Legislation & Policy Overview
The Biofuels Center of North Carolina is actively engaged in a number of policy arenas from the North Carolina General Assembly and state regulatory agencies to the halls of Congress. This level of activity on policy issues is consistent with the Center's core philosophy that developing the biofuels industry in North Carolina must be done comprehensively. Consequently, the Center works in a variety of areas to build the biofuels industry, including research and technology development, growing feedstocks, and public education. Developing a suitable policy framework is in keeping with Strategy 9 of North Carolina's Strategic Plan for Biofuels Leadership.
The Center advocates for policies on a wide range of issues, including tax credits and other incentives that would benefit biofuels producers and distributors in North Carolina. A list of the current biofuel incentive and funding programs in North Carolina can be found in Business Development section of our website under Incentives.
The Center also works with many partners to establish environmental and agricultural policies that will ensure the bioufels sector develops in a sustainable manner. More information on some of the sustainability efforts underway at the Center can be found on our website under Sustainability.
Please see the updates and bill summaries in this section to find the most current information on legislation and policy impacting biofuels in North Carolina and in the nation.
North Carolina Legislation
Throughout the 2013 legislative session of the North Carolina General Assembly Biofuels Center staff will update this webpage with some of the biofuels and energy related pieces of legislation that have been introduced during the 2013 long session. (Updated March 27, 2013)
Senate bill 76, the Domestic Energy Jobs Act, contains a number of provisions related to the state's energy policy, including modifying the State's Energy Policy Council to a Energy Jobs Council. The bill retains a biofuels representative as part of that council. The bill has been approved by the Senate and referred to the House.
Senate bill 171, Limit Regulation of Greenhouse Gas Emissions, would prohibit state agencies and local governments from adopting or implementing rules or ordinances that regulate greenhouse gas emissions, if not required by a federal regulation or law. The bill has been referred to the Senate Agriculture and Environment Committee.
Senate bill 394, Lower Tax Rates for a Stronger NC Economy, would make comprehensive changes to North Carolina's tax laws. Among those changes, the bill would eliminate the tax credits for the construction of renewable fuel facilities and the biodiesel production credits. The bill has been referred to the Senate Finance Committtee.
HR 796 introduced by Rep. Jim Sensenbrenner (Wis.) would limit the ability of the EPA to establish annual cellulosic biofuel requirements. Under the Renewable Fuel Standard program EPA sets target amounts for the production of cellulosic biofuels on a yearly basis. The bill would restrict EPA's ability to set the annual requirements.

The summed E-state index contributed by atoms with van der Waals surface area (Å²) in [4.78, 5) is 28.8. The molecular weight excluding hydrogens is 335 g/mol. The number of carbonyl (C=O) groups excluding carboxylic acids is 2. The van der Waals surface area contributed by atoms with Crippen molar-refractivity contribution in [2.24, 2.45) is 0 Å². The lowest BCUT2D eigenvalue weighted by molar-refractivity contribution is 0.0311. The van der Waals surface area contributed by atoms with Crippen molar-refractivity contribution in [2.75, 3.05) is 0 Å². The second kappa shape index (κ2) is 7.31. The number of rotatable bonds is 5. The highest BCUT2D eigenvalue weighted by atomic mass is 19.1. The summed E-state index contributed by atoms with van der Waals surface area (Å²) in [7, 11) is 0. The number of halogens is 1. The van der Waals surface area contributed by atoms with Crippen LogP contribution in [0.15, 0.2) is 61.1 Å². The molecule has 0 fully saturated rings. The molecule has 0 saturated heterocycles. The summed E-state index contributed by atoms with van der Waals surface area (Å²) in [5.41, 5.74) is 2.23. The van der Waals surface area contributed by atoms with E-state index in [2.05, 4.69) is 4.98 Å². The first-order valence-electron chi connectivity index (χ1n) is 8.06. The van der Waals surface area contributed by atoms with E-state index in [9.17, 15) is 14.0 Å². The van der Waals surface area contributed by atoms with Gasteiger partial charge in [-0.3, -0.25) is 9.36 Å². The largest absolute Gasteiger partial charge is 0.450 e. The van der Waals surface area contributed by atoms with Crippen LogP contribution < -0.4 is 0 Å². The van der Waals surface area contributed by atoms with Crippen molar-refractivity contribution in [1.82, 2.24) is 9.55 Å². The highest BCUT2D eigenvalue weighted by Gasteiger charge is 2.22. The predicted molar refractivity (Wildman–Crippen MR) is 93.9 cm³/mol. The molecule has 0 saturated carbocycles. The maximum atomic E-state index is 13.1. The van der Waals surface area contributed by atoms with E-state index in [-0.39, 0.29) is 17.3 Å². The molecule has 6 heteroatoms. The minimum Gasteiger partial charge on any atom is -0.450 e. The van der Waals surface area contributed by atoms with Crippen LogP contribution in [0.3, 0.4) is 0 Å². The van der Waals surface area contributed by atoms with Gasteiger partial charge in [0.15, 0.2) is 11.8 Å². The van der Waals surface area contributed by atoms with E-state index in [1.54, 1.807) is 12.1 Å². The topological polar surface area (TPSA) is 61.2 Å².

HR 1461, the "Renewable Fuel Standard Elimination Act" sponsored by Rep. Bob Goodlatte (Va.) would repeal the RFS program in its entirety.
HR 1462, the "RFS Reform Act of 2013" also sponsored by Rep. Goodlatte (Va.) would significantly amend the RFS program, including: changing applicable fuel volume requirements; cap ethanol blending at 10%; and many other changes to the program.
S 344 introduced by Senator Roger Wicker (MS) that would overturn the EPA's approval of E-15 (15% ethanol blend) for newer vehicles. Currently, more than 90% of gasoline sold in the US contains a 10% ethanol blend or E-10. EPA has recently approved the use of E-15 for certain vehicles. This legislation is intended to overturn EPA's approval.
On 25 January 2013 the U.S. Court of Appeals for the District of Columbia ordered the U.S. Environmental Protection Agency to adjust its method of projecting the volume requirements for cellulosic ethanol as required by the Renewable Fuel Standard program.
On 16 November 2012 the U.S. Environmental Protection Agency denied the request by several governors to waive the requirements of the federal Renewable Fuel Standard.
(Updated April 22, 2013)
North Carolina Energy Policy Council
The North Carolina Energy Policy Council is charged by statute with developing and recommending a long-term comprehensive energy policy for the State of North Carolina. The Council was modified by the legislature in 2009 with new membership and a stronger emphasis on developing the Green Economy. Steven Burke, President and CEO of the Biofuels Center, serves on the Council in the position designated for an alternative fuels representative.
In March 2011 the Council submitted a report to the Governor and General Assembly on some initial policy actions, including several recommendations on biofuels production and distribution. All of the recommendations and background information can be found in the Energy Policy Council Report: March 2011.